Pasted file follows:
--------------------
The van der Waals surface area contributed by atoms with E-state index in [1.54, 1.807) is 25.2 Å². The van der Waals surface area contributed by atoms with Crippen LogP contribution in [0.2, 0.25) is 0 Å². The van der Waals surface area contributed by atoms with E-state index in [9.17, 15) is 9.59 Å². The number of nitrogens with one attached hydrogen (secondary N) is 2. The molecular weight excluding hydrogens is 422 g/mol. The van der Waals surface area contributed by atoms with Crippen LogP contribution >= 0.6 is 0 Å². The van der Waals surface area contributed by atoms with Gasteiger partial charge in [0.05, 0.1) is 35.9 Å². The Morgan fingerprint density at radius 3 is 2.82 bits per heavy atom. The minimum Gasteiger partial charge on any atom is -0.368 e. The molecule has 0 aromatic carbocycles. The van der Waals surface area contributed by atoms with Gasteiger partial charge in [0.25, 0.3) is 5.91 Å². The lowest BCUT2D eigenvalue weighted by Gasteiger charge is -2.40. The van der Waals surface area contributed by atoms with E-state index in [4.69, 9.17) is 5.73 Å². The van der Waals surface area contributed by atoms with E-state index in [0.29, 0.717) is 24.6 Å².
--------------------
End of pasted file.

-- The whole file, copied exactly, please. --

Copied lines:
The van der Waals surface area contributed by atoms with E-state index in [1.54, 1.807) is 25.2 Å². The van der Waals surface area contributed by atoms with Crippen LogP contribution in [0.2, 0.25) is 0 Å². The van der Waals surface area contributed by atoms with E-state index in [9.17, 15) is 9.59 Å². The number of nitrogens with one attached hydrogen (secondary N) is 2. The molecular weight excluding hydrogens is 422 g/mol. The van der Waals surface area contributed by atoms with Crippen LogP contribution >= 0.6 is 0 Å². The van der Waals surface area contributed by atoms with Gasteiger partial charge in [0.05, 0.1) is 35.9 Å². The Morgan fingerprint density at radius 3 is 2.82 bits per heavy atom. The minimum Gasteiger partial charge on any atom is -0.368 e. The molecule has 0 aromatic carbocycles. The van der Waals surface area contributed by atoms with Gasteiger partial charge in [0.25, 0.3) is 5.91 Å². The lowest BCUT2D eigenvalue weighted by Gasteiger charge is -2.40. The van der Waals surface area contributed by atoms with E-state index in [4.69, 9.17) is 5.73 Å². The van der Waals surface area contributed by atoms with E-state index in [0.29, 0.717) is 24.6 Å².